• Microsoft offers limited-time 30 percent discount on SQL Server on Linux [Ed: Microsoft is googlebombing Linux again and as I predicted it would be done only to help Microsoft sell malicious proprietary software. Mary Jo Foley is like Microsoft marketing at CBS. In this case she promotes proprietary software. She also says "SQL Server on Linux" (no such thing exists, it's an illusion).]
  • Friday Free Software Directory IRC meetup time: April 20th starting at 12:00 p.m. EDT/16:00 UTC
    Help improve the Free Software Directory by adding new entries and updating existing ones. Every Friday we meet on IRC in the #fsf channel on irc.freenode.org. Tens of thousands of people visit directory.fsf.org each month to discover free software. Each entry in the Directory contains a wealth of useful information, from basic category and descriptions, to providing detailed info about version control, IRC channels, documentation, and licensing info that has been carefully checked by FSF staff and trained volunteers.
  • Researchers deliver open-source simulator for cyber physical systems
    Cyber physical systems (CPS) are attracting more attention than ever thanks to the rapid development of the Internet of Things (IoT) and its combination with artificial intelligence (AI), machine learning and the cloud. These interacting networks of physical and computational components will provide the foundation of critical infrastructure, form the basis of ‘smart’ services, and improve the quality of life in areas ranging from energy and environment to transportation and healthcare. CPS technologies are already transforming the way people interact with engineered systems in the ‘real’ or ‘physical’ world, just as the internet has transformed the way people interact with information. Yet, due to their complexity, the developers of CPS face a major problem: the lack of simulation tools and models for their design and analysis.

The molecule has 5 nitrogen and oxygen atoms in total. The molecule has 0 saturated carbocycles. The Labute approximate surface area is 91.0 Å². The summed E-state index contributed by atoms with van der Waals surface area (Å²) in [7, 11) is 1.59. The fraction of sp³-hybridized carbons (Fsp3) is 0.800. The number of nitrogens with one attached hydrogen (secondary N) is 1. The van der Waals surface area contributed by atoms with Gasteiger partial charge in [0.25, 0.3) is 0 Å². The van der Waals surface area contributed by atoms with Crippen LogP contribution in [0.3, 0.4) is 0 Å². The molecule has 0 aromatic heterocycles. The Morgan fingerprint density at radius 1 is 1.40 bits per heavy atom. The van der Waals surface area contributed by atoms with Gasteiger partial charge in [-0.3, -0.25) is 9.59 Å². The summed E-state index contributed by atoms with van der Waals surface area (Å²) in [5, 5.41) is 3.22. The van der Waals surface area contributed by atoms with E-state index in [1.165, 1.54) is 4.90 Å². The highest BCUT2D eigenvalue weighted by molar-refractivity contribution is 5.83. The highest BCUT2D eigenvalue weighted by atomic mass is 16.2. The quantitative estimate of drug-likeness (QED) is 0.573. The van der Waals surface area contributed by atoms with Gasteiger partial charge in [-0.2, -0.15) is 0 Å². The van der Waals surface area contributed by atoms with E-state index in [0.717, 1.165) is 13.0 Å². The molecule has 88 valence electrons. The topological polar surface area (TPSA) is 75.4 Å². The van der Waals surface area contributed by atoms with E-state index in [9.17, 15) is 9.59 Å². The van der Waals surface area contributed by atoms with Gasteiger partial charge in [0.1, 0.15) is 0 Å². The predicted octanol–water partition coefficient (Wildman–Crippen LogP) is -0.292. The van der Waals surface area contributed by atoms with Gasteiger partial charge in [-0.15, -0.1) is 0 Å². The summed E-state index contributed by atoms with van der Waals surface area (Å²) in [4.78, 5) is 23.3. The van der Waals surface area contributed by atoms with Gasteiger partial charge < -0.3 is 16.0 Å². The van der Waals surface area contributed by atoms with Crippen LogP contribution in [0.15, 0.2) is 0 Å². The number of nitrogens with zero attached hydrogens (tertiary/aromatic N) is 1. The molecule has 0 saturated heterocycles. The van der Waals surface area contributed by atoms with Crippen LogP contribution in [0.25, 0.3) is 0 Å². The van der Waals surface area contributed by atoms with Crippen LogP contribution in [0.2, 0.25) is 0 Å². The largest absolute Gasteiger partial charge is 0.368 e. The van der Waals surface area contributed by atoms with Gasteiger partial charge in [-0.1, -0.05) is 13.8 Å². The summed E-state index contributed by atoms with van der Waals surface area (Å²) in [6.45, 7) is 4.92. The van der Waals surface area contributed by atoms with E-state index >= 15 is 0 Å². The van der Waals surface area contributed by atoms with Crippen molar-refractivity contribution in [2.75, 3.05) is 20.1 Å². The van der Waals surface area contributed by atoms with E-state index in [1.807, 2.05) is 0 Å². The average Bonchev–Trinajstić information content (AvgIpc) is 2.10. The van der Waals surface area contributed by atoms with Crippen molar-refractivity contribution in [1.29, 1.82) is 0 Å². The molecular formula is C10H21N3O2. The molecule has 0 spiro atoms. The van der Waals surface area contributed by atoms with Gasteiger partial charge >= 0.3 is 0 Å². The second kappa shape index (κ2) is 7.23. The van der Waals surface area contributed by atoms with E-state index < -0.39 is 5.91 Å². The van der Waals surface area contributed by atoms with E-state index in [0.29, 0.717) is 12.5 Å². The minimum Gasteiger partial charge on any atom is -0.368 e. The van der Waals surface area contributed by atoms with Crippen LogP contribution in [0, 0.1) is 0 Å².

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  • Williamson Schools to develop open source social studies curriculum
    The open source science curriculum saved the district about $3.3 million. An open source social studies curriculum may post similar savings, with estimates at about $3.5-4 million, Gaddis said.
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    For the first time, a large dataset has been released by a security firm to help AI research and training of machine learning models that statically detect malware. The data set released by cybersecurity firm Endgame is called EMBER is a collection of more than a million representations of benign and malicious Windows-portable executable files. Hyrum Anderson, Endgame's technical director of data science who worked on EMBER, says: "This dataset fills a void in the information security machine learning community: a benign/malicious dataset that is large, open and general enough to cover several interesting use cases. ... [We] hope that the dataset, code and baseline model provided by EMBER will help invigorate machine learning research for malware detection, in much the same way that benchmark datasets have advanced computer vision research."

Android Leftovers